Interest rates might rise faster than expected – what does that mean for your money?

The idea that the US Federal Reserve could raise interest rates much earlier than anticipated has upset the markets. John Stepek explains why, and what it means for you.

The US Federal Reserve – the world’s most important central bank – released the minutes from its December meeting yesterday.

Suffice to say, markets did not like it one little bit.

The Nasdaq index fell by more than 3% – its worst single-day loss since February last year. The S&P 500 was down nearly 2%.

Why? As usual, it’s the threat that the punch bowl might be swept away.

Higher interest rates are hard to argue with but markets won’t like it

At its last meeting, the US central bank, the Federal Reserve, said it would reduce its money printing at a faster pace. It also implied that interest rates would rise more rapidly in 2022 than it had previously thought.

None of those things came as a surprise to markets at the time, and there wasn’t a massive reaction.

However, yesterday the Fed released the minutes of that meeting. Some of the thinking that went into the decision has made investors rather less comfortable.

Long story short, the minutes imply that the Fed thinks the US economy is strong enough to bring a halt to this period of emergency interest-rate policy. Indeed, interest rates could rise more quickly than expected.

And, really, who can blame them? Employment is strong. Omicron is a fly in the ointment, but it appears to be milder than previous variants, and we’re also getting to the point where we have to start thinking about how to live with this thing. And of course, there’s the small matter of inflation being at its highest level since the 1980s.

However, on top of that, some Fed members are even thinking about reducing the size of the Fed’s balance sheet. In other words, they would embark on QT – quantitative tightening – where they sell the US government bonds they own.

In theory, that implies higher interest rates, though in practice the relationship between quantitative easing and bond yields is a complicated one. But one way or the other it implies tighter monetary policy, and more importantly, a more hawkish mentality for the Fed than markets have seen for a very long time.

On the one hand, this is good news because it suggests that the Fed thinks the economy really is strong enough to warrant higher interest rates.

However, if you accept the premise that ultra-low interest rates are at least partly responsible for historically high (or record in some cases) market valuations, then it’s only logical to expect that tighter monetary policy will dent those valuations. And so that’s what we saw yesterday.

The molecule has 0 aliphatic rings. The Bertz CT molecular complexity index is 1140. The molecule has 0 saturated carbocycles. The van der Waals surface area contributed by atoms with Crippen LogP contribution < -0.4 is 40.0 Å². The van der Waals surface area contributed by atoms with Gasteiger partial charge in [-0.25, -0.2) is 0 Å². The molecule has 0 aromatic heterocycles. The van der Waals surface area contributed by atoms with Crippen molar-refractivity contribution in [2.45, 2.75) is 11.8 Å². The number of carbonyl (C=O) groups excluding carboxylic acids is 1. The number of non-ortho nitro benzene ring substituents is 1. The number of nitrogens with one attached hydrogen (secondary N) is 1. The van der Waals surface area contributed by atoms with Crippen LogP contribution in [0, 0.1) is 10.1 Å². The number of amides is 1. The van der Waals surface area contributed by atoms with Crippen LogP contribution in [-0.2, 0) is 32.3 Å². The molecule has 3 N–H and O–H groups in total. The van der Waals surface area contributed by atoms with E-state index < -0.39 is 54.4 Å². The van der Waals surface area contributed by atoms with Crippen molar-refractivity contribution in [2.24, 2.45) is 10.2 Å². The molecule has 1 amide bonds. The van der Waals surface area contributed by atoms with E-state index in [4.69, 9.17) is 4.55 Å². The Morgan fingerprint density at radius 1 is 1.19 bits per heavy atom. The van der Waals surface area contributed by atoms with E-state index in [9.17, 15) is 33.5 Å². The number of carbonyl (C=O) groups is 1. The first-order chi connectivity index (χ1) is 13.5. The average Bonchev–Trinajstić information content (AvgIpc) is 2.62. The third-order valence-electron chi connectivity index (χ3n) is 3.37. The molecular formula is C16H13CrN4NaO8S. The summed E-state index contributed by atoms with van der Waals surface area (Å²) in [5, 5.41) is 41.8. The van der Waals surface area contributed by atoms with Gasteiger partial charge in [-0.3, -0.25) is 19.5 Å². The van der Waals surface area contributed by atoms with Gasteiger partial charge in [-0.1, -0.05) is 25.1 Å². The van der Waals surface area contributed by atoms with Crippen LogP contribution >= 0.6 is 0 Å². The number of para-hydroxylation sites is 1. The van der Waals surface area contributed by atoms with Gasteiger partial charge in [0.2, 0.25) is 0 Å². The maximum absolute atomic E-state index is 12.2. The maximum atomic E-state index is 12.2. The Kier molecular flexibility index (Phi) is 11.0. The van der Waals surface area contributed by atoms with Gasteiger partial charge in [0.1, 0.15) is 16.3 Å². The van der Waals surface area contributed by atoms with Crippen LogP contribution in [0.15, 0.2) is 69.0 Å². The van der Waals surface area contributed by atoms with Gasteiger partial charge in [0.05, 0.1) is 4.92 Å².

This fear has been rattling markets for a while

In fact, although yesterday saw one of the most headline-grabbing drops that we’ve seen in a while, the reality is that this process – the reluctant acceptance that tighter monetary policy is on its way, and that this is bad news for the hottest growth stocks – has been happening for a while.

The “buy-the-dip” mentality dies hard, but it looks to me as though that process is well underway. It’s not exactly grabbed headlines, but the most rate-sensitive parts of the market have collapsed already.

Cathy Wood’s ARK Innovation ETF, which is heavily invested in “jam tomorrow” stocks, is down 11% already this year. The “non-profitable tech index” from Goldman Sachs, which does just what it says on the tin, is down nearly 10%.

And as we noted earlier this week, the IPO boom of 2021 hasn’t translated into good returns for the investors in said IPOs.

So the Nasdaq sliding is more of a spreading of this rate malaise, rather than something new.

There are still lots of questions. This is a year of transition – how will it pan out? There’s an argument that inflation might moderate just as the Fed is raising rates. While I’m a long-term inflationista, I can see that this is certainly possible. But it’s hard to imagine getting to the point where inflation is so low that the Fed decides that it’s mission accomplished.

There’s a risk that rising rates cause a wider bear market, particularly if people start to worry about how governments will repay their debts. Would the Fed be happy to watch in silence if a proper bear market erupts and the Treasury market falls into turmoil? No chance. But by that point, your rate-sensitive stocks will be a lot lower than they are today.

We’ll just need to wait and see. So what should you do in the meantime? The same thing I always say – don’t panic and stick to your plan. We’ve been telling you to stick to cheap stuff, hold some gold, hold some cash, and to make sure you have a watch list so you’re ready to take advantage of any opportunities you spot.

I’d stick with that. If we get a “proper” sell-off, then it’s unrealistic to think that other global markets wouldn’t get swept up in the turmoil.

But some companies will survive and even thrive in either an inflationary or even a stagflationary environment – and most of those are likely to be numbered among the ones who have struggled during this ultra-low rate environment.

So stay calm, stick to your plan (or get a plan if you haven’t already got one), and let’s see how things unfold from here.

(Probably not a bad time to subscribe to MoneyWeek magazine as well – six issues for free, right here).

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